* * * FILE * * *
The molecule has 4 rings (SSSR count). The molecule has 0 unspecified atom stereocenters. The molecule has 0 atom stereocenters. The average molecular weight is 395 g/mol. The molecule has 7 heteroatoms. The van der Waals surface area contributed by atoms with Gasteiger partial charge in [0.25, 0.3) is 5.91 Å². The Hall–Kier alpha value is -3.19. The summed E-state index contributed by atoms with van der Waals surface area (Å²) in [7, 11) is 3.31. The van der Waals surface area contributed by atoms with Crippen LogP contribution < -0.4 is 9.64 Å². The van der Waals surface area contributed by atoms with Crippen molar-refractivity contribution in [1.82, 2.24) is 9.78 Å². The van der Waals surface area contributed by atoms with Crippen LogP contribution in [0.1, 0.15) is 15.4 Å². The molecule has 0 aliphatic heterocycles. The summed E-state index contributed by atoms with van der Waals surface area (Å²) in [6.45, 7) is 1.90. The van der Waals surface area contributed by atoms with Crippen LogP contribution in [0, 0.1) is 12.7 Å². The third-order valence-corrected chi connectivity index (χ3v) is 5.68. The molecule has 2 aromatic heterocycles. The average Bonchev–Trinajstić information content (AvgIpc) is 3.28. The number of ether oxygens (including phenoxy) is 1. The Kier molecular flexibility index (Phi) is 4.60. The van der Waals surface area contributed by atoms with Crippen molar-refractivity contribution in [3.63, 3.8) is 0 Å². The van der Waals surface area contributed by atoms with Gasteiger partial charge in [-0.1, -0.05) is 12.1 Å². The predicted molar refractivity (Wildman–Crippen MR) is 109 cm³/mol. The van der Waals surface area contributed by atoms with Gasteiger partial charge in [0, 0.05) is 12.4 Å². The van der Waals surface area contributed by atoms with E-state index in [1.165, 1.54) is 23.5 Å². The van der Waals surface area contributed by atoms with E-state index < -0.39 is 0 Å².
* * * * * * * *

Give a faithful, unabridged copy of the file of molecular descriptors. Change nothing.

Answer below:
The molecule has 4 rings (SSSR count). The molecule has 0 unspecified atom stereocenters. The molecule has 0 atom stereocenters. The average molecular weight is 395 g/mol. The molecule has 7 heteroatoms. The van der Waals surface area contributed by atoms with Gasteiger partial charge in [0.25, 0.3) is 5.91 Å². The Hall–Kier alpha value is -3.19. The summed E-state index contributed by atoms with van der Waals surface area (Å²) in [7, 11) is 3.31. The van der Waals surface area contributed by atoms with Crippen LogP contribution < -0.4 is 9.64 Å². The van der Waals surface area contributed by atoms with Crippen molar-refractivity contribution in [1.82, 2.24) is 9.78 Å². The van der Waals surface area contributed by atoms with Crippen LogP contribution in [0.1, 0.15) is 15.4 Å². The molecule has 0 aliphatic heterocycles. The summed E-state index contributed by atoms with van der Waals surface area (Å²) in [6.45, 7) is 1.90. The van der Waals surface area contributed by atoms with Crippen LogP contribution in [0, 0.1) is 12.7 Å². The third-order valence-corrected chi connectivity index (χ3v) is 5.68. The molecule has 2 aromatic heterocycles. The average Bonchev–Trinajstić information content (AvgIpc) is 3.28. The number of ether oxygens (including phenoxy) is 1. The Kier molecular flexibility index (Phi) is 4.60. The van der Waals surface area contributed by atoms with Crippen molar-refractivity contribution in [3.63, 3.8) is 0 Å². The van der Waals surface area contributed by atoms with Gasteiger partial charge in [-0.1, -0.05) is 12.1 Å². The predicted molar refractivity (Wildman–Crippen MR) is 109 cm³/mol. The van der Waals surface area contributed by atoms with Gasteiger partial charge in [0, 0.05) is 12.4 Å². The van der Waals surface area contributed by atoms with E-state index in [1.165, 1.54) is 23.5 Å². The van der Waals surface area contributed by atoms with E-state index < -0.39 is 0 Å².